A main archive was set up at the Federal Foreign Office by decree on 2 August 1920. The period was marked by the repercussions of the First World War and so the question as to how the foreign service files could be used to shed light on responsibility for the war was a key motive. Eventful years followed, marked by changes of location and the temporary closure of the Archive after the end of the Second World War. The Political Archive of the Federal Foreign Office was re-established in 1951. It now contains 27 kilometres of shelves lined with files. The Archive has become a place where the decisions of German foreign policy since 1870 can be pored over, as well as where international treaties concluded by Germany are kept. The Political Archive is thus the memory of German foreign policy.
Digitisation of the Political Archive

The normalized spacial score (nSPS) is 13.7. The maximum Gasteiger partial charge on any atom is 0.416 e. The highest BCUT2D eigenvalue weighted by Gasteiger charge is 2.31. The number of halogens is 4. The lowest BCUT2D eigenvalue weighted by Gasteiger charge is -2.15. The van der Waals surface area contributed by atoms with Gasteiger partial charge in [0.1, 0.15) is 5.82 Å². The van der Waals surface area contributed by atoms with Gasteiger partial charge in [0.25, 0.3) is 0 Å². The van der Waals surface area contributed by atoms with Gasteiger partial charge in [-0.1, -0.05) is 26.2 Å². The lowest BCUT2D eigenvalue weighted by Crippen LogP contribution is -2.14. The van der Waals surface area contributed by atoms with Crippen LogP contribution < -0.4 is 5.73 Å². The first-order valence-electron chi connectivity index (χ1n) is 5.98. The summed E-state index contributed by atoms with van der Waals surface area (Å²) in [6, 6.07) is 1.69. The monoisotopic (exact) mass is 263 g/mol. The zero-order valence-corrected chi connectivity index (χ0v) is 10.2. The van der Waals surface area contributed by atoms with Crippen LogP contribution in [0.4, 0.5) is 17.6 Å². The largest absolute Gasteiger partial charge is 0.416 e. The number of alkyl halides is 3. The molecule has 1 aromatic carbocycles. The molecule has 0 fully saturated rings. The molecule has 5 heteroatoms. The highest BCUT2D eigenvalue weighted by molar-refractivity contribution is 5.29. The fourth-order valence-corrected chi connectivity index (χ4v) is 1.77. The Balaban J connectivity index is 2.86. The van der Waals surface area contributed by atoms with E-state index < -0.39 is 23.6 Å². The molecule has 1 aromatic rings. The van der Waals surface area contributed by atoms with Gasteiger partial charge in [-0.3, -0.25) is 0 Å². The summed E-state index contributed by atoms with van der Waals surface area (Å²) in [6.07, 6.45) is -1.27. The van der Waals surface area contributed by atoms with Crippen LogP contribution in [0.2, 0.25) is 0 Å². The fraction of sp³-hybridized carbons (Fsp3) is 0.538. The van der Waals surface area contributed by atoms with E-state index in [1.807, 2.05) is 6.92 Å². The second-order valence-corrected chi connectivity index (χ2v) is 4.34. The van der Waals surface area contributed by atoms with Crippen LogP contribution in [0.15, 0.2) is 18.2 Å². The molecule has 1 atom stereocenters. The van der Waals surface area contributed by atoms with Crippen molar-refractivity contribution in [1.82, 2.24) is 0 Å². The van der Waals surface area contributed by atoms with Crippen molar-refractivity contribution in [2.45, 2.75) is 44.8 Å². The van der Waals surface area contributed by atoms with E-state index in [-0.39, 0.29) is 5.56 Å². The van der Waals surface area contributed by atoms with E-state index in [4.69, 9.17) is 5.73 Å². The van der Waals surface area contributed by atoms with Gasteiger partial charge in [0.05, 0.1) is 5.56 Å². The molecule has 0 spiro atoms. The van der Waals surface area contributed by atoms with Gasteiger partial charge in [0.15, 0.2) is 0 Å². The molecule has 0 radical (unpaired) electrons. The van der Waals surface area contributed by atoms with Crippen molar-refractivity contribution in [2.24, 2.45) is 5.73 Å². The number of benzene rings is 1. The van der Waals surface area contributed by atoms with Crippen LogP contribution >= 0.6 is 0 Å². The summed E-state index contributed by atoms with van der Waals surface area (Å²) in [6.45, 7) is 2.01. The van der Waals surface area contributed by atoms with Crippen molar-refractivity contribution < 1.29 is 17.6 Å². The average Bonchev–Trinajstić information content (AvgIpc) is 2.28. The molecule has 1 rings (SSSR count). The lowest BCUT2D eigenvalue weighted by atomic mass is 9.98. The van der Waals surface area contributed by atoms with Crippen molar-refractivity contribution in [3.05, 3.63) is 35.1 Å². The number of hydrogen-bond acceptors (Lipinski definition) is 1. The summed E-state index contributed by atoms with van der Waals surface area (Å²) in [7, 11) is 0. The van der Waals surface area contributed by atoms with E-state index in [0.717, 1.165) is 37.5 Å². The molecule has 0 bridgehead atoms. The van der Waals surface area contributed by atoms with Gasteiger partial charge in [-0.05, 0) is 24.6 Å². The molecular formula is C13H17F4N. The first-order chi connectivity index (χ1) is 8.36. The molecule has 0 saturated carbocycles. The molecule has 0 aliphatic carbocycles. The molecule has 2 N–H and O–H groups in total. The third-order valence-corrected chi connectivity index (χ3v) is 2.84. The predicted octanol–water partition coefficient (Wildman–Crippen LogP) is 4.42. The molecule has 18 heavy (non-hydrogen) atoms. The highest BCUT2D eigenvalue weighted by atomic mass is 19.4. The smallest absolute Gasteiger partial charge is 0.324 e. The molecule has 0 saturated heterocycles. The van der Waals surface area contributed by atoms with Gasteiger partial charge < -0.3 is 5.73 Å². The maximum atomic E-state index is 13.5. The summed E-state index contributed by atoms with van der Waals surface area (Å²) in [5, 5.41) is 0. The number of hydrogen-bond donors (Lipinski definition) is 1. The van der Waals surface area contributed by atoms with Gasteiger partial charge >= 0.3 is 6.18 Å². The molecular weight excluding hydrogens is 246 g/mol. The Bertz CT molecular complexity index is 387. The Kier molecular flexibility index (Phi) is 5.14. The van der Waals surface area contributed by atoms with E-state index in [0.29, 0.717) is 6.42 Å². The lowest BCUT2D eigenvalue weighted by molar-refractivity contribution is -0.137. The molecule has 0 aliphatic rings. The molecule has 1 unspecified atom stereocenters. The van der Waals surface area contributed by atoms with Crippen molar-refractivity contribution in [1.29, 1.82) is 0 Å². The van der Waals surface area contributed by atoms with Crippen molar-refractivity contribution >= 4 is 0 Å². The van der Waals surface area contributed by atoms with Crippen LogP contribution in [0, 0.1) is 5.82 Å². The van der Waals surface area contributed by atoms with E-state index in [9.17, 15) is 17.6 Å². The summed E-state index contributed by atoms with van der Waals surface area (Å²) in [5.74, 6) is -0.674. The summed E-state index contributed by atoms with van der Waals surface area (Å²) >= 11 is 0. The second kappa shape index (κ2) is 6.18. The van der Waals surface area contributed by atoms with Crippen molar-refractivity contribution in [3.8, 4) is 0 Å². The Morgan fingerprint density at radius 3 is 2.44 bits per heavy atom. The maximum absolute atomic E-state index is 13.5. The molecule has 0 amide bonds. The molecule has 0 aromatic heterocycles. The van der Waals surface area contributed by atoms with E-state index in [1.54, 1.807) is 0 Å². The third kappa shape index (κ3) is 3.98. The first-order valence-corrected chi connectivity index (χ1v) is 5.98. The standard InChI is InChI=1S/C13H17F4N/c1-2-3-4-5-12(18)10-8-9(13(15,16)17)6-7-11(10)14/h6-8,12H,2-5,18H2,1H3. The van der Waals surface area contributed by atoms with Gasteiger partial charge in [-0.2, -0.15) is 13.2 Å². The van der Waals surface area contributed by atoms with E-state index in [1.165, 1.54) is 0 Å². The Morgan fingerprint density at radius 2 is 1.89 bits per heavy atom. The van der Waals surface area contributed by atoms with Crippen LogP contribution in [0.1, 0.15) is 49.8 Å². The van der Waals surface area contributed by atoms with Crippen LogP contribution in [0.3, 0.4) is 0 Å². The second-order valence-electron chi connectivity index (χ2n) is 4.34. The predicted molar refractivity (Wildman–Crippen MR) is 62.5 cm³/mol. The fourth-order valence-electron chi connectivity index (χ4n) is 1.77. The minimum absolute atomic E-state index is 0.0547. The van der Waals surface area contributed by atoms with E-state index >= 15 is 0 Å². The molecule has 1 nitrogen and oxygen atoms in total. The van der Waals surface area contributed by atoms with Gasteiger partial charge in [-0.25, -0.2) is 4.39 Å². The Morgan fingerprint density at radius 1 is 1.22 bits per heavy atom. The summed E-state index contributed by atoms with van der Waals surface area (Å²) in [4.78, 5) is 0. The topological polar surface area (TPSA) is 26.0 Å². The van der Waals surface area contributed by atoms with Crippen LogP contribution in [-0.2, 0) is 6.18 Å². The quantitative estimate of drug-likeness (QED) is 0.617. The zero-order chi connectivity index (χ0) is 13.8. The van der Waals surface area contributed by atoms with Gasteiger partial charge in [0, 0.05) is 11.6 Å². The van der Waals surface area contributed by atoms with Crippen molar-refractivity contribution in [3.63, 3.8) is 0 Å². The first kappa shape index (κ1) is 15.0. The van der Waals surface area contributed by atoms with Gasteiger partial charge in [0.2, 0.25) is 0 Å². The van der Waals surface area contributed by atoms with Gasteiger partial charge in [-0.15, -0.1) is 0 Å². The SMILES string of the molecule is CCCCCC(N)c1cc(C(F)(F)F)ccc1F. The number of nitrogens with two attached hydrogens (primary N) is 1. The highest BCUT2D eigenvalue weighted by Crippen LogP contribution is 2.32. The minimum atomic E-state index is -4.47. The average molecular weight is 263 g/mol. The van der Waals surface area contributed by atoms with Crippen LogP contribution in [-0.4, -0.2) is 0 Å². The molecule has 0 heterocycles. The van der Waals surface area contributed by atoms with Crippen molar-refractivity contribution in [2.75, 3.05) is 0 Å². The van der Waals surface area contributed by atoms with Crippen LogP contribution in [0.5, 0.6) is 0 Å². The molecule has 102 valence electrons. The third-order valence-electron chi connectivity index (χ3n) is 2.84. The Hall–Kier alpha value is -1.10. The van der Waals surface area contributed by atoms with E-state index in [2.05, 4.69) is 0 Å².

The typewriter was a new innovation when the Political Archive was established one hundred years ago. There are many different means of communication today – and most of them are now digital. The demands on the Archive have changed accordingly. However, the Political Archive is not only important for knowledge management in the Federal Foreign Office but also a source of information for research into the history of diplomacy. To ensure that analogue items can be used for private and academic research, the Political Archive has begun to digitise its holdings. More than 18 million digitised items will be available in a few weeks’ time.